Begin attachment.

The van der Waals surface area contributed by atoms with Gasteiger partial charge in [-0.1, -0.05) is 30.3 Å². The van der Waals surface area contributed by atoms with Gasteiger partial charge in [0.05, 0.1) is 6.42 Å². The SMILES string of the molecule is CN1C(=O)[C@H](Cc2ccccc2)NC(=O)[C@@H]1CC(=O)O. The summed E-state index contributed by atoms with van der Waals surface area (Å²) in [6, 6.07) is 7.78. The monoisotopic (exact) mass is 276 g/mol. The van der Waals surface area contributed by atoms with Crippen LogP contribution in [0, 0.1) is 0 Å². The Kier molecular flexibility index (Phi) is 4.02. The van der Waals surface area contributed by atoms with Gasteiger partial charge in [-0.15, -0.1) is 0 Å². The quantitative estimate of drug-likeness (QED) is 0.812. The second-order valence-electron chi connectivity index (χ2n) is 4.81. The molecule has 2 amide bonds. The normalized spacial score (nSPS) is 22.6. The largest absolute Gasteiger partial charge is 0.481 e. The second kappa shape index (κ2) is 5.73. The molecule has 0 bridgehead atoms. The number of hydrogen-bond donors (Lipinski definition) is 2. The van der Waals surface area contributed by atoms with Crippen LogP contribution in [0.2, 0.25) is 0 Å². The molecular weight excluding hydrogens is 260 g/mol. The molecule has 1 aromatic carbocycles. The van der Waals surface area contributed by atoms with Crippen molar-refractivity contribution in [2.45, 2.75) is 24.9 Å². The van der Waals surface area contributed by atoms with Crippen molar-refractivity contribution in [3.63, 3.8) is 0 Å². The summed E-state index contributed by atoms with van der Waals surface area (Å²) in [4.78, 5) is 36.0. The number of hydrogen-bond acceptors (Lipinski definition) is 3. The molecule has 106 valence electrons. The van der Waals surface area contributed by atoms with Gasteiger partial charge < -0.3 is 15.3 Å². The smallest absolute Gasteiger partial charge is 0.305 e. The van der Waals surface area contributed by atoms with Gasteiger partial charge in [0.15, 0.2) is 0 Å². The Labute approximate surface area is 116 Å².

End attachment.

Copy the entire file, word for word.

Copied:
The van der Waals surface area contributed by atoms with Gasteiger partial charge in [-0.1, -0.05) is 30.3 Å². The van der Waals surface area contributed by atoms with Gasteiger partial charge in [0.05, 0.1) is 6.42 Å². The SMILES string of the molecule is CN1C(=O)[C@H](Cc2ccccc2)NC(=O)[C@@H]1CC(=O)O. The summed E-state index contributed by atoms with van der Waals surface area (Å²) in [6, 6.07) is 7.78. The monoisotopic (exact) mass is 276 g/mol. The van der Waals surface area contributed by atoms with Crippen LogP contribution in [0, 0.1) is 0 Å². The Kier molecular flexibility index (Phi) is 4.02. The van der Waals surface area contributed by atoms with Gasteiger partial charge in [-0.15, -0.1) is 0 Å². The quantitative estimate of drug-likeness (QED) is 0.812. The second-order valence-electron chi connectivity index (χ2n) is 4.81. The molecule has 2 amide bonds. The normalized spacial score (nSPS) is 22.6. The largest absolute Gasteiger partial charge is 0.481 e. The second kappa shape index (κ2) is 5.73. The molecule has 0 bridgehead atoms. The number of hydrogen-bond donors (Lipinski definition) is 2. The van der Waals surface area contributed by atoms with Crippen LogP contribution in [0.2, 0.25) is 0 Å². The molecular weight excluding hydrogens is 260 g/mol. The molecule has 1 aromatic carbocycles. The van der Waals surface area contributed by atoms with Crippen molar-refractivity contribution in [2.45, 2.75) is 24.9 Å². The van der Waals surface area contributed by atoms with Crippen molar-refractivity contribution in [3.63, 3.8) is 0 Å². The summed E-state index contributed by atoms with van der Waals surface area (Å²) in [4.78, 5) is 36.0. The number of hydrogen-bond acceptors (Lipinski definition) is 3. The molecule has 106 valence electrons. The van der Waals surface area contributed by atoms with Gasteiger partial charge < -0.3 is 15.3 Å². The smallest absolute Gasteiger partial charge is 0.305 e. The van der Waals surface area contributed by atoms with Gasteiger partial charge in [0.15, 0.2) is 0 Å². The Labute approximate surface area is 116 Å².